Right-wing Republicans from California to New York immediately went to work on legislation to do what France failed to do in an example that Republican can do things, and swiftly, other than obstructing the President. The debate continues as they seek to ban, block, circumvent and create backdoors to strong encryption and with it destroy a little more our freedoms they will claim to be protecting in next election cycle. In 1984, Orwell would have called that doublespeak.
That’s how we got to where we are today with FBI standing with those states who want to abolish strong encryption in the name of the shooters in San Bernardino and have Apple build a backdoor in its popular iPhone operating system, literally letting the terrorist win by killing our own privacy, some might say. The French pressed its case with a state of emergency (cough, martial law) that’s crystallizing in a police state—the FBI is forging its case for Apple to submit with a 227-year-old All Writs Act to hammer its way into everyone’s smartphone data. (6)(7)(8)
You see, we have a slippery slope here, privacy has long been under attack, and we’re already halfway down that slippery slope.
We’re living in a strange time with our form of governance and economic system when a multinational corporation like Apple holds the interests of private citizens with more regard than a federal government funded and elected by those same private citizens. We are reaping the ill effects of political indifference and apathy to a system that has decayed and become equally apathetic to those on whose backs it is funded and supported, all the while this corporation we rail about so often, for not paying its taxes for one, can claim the moral high ground against the FBI who wants to throw the baby out with the bathwater. Strange times in America indeed.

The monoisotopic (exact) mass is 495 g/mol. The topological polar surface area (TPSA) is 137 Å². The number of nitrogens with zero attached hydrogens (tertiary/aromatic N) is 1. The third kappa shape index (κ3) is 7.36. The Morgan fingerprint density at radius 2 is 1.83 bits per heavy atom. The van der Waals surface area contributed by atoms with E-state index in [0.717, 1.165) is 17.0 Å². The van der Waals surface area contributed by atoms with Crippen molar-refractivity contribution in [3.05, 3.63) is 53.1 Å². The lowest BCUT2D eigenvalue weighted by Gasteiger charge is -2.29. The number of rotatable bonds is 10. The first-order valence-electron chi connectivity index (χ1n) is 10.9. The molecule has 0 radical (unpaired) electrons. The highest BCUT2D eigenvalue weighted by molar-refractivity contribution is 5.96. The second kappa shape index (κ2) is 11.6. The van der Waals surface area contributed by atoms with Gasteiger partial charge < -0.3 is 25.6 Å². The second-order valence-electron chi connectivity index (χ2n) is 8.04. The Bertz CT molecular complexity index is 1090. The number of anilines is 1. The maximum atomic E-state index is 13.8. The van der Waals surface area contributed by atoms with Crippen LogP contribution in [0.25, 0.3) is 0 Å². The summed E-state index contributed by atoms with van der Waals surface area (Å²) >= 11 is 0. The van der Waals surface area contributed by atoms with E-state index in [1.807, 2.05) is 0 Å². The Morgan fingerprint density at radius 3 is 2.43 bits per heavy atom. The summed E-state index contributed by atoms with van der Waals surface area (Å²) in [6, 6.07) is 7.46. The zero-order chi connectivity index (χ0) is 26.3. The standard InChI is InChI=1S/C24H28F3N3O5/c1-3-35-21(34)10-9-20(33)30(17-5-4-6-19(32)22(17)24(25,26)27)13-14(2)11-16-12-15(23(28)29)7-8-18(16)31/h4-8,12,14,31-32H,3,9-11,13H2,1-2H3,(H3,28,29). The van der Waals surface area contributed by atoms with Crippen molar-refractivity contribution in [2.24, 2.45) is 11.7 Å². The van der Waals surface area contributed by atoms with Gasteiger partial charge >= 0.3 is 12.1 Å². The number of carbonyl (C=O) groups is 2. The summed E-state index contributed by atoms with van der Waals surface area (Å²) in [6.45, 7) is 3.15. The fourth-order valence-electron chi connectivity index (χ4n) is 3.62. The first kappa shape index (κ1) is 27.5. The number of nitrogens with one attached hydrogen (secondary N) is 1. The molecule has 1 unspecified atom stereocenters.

Our freedoms, digital and otherwise, are a constant threat from those in power—the same who were fine with spying on you and me until they lost their shit when they found out sitting Congress members and even the President have been under surveillance at various points. Only then did the American people get its precious few privacy advocates among our elected officials, but it’s not nearly enough when the two chambers of Congress are lead by conservative obstructionist extremists and the public can barely be bothered to protest in a meaningful way.
It was said that “We get the politicians we deserve” and we also get the companies we deserve, as Facebook, Microsoft, and Google have not committed to similar stances as Apple, not to forget this is probably against the interest of Apple, the world’s biggest explicit profit-seeking corporation, as well if it doesn’t sell any more phones and tablets, though at least Google’s new CEO offers vestigial praise for Apple and privacy. If you read the Snowden archives or Glenn Greenwald’s 2014 book “No Place To Hide” you’ll find that Microsoft and Google and several tech companies like Cisco are complicit with the NSA and FBI and are already operating back doors. In my opinion, we are in a very dangerous place when the only protect citizens have for their privacy is a capitalist market force called differentiation. Apple really is thinking different. (9)
How did we get here again? Slippery slope.
Steven Harris is an Apple systems administrator and computer engineer for American Public Media.